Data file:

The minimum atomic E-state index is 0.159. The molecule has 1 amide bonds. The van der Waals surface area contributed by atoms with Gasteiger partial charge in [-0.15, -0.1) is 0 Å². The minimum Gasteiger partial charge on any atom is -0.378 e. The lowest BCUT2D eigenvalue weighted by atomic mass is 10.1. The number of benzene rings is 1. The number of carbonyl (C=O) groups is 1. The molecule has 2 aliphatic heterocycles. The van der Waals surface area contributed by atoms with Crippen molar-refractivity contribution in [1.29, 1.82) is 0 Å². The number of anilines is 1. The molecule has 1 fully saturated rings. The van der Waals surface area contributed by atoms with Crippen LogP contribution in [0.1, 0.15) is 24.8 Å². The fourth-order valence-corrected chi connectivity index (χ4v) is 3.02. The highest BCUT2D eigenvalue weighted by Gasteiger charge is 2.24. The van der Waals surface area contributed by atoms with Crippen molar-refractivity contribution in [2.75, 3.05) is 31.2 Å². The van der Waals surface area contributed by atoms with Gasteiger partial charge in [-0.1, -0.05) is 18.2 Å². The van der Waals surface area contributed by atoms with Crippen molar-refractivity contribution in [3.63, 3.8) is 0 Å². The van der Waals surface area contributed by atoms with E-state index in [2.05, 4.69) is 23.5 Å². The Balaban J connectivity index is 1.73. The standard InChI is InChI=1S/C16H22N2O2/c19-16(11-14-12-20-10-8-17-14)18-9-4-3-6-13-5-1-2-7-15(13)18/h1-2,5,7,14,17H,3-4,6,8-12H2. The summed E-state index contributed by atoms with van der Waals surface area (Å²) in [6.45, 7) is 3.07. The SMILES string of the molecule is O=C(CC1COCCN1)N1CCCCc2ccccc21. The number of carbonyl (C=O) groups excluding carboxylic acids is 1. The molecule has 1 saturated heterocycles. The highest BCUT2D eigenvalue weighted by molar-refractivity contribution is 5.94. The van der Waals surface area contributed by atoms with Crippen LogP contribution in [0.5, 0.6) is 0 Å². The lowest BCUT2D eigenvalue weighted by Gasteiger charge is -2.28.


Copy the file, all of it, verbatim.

The minimum atomic E-state index is 0.159. The molecule has 1 amide bonds. The van der Waals surface area contributed by atoms with Gasteiger partial charge in [-0.15, -0.1) is 0 Å². The minimum Gasteiger partial charge on any atom is -0.378 e. The lowest BCUT2D eigenvalue weighted by atomic mass is 10.1. The number of benzene rings is 1. The number of carbonyl (C=O) groups is 1. The molecule has 2 aliphatic heterocycles. The van der Waals surface area contributed by atoms with Crippen molar-refractivity contribution in [1.29, 1.82) is 0 Å². The number of anilines is 1. The molecule has 1 fully saturated rings. The van der Waals surface area contributed by atoms with Crippen LogP contribution in [0.1, 0.15) is 24.8 Å². The fourth-order valence-corrected chi connectivity index (χ4v) is 3.02. The highest BCUT2D eigenvalue weighted by Gasteiger charge is 2.24. The van der Waals surface area contributed by atoms with Crippen molar-refractivity contribution in [2.75, 3.05) is 31.2 Å². The van der Waals surface area contributed by atoms with Gasteiger partial charge in [-0.1, -0.05) is 18.2 Å². The van der Waals surface area contributed by atoms with Crippen molar-refractivity contribution in [3.63, 3.8) is 0 Å². The van der Waals surface area contributed by atoms with E-state index in [2.05, 4.69) is 23.5 Å². The Balaban J connectivity index is 1.73. The standard InChI is InChI=1S/C16H22N2O2/c19-16(11-14-12-20-10-8-17-14)18-9-4-3-6-13-5-1-2-7-15(13)18/h1-2,5,7,14,17H,3-4,6,8-12H2. The summed E-state index contributed by atoms with van der Waals surface area (Å²) in [6.45, 7) is 3.07. The SMILES string of the molecule is O=C(CC1COCCN1)N1CCCCc2ccccc21. The number of carbonyl (C=O) groups excluding carboxylic acids is 1. The molecule has 1 saturated heterocycles. The highest BCUT2D eigenvalue weighted by molar-refractivity contribution is 5.94. The van der Waals surface area contributed by atoms with Crippen LogP contribution in [0.5, 0.6) is 0 Å². The lowest BCUT2D eigenvalue weighted by Gasteiger charge is -2.28.